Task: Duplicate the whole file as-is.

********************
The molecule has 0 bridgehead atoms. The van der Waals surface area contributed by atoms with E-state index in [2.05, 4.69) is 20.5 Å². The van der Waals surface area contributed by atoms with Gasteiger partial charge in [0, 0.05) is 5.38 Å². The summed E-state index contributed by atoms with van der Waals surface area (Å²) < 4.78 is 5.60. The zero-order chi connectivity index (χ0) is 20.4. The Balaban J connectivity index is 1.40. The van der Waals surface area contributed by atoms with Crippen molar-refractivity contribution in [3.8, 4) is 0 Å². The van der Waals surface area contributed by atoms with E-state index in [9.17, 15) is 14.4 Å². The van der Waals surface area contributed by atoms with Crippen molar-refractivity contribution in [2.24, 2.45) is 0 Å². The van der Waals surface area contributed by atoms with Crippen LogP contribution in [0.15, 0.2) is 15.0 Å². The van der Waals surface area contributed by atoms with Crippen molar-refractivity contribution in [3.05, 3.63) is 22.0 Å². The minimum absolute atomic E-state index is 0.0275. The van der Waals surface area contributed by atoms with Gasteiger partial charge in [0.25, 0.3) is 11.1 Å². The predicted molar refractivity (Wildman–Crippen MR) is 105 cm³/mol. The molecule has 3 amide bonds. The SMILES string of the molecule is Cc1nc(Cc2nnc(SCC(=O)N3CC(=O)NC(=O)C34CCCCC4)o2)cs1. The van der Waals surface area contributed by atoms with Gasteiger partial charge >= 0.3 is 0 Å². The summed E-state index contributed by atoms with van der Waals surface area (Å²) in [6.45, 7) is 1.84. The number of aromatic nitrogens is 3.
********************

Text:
The molecule has 0 bridgehead atoms. The van der Waals surface area contributed by atoms with E-state index in [2.05, 4.69) is 20.5 Å². The van der Waals surface area contributed by atoms with Gasteiger partial charge in [0, 0.05) is 5.38 Å². The summed E-state index contributed by atoms with van der Waals surface area (Å²) < 4.78 is 5.60. The zero-order chi connectivity index (χ0) is 20.4. The Balaban J connectivity index is 1.40. The van der Waals surface area contributed by atoms with Crippen molar-refractivity contribution in [3.8, 4) is 0 Å². The van der Waals surface area contributed by atoms with E-state index in [9.17, 15) is 14.4 Å². The van der Waals surface area contributed by atoms with Crippen molar-refractivity contribution in [2.24, 2.45) is 0 Å². The van der Waals surface area contributed by atoms with Crippen LogP contribution in [0.15, 0.2) is 15.0 Å². The van der Waals surface area contributed by atoms with Crippen molar-refractivity contribution in [3.05, 3.63) is 22.0 Å². The minimum absolute atomic E-state index is 0.0275. The van der Waals surface area contributed by atoms with Gasteiger partial charge in [0.25, 0.3) is 11.1 Å². The predicted molar refractivity (Wildman–Crippen MR) is 105 cm³/mol. The molecule has 3 amide bonds. The SMILES string of the molecule is Cc1nc(Cc2nnc(SCC(=O)N3CC(=O)NC(=O)C34CCCCC4)o2)cs1. The van der Waals surface area contributed by atoms with Gasteiger partial charge >= 0.3 is 0 Å². The summed E-state index contributed by atoms with van der Waals surface area (Å²) in [6.45, 7) is 1.84. The number of aromatic nitrogens is 3.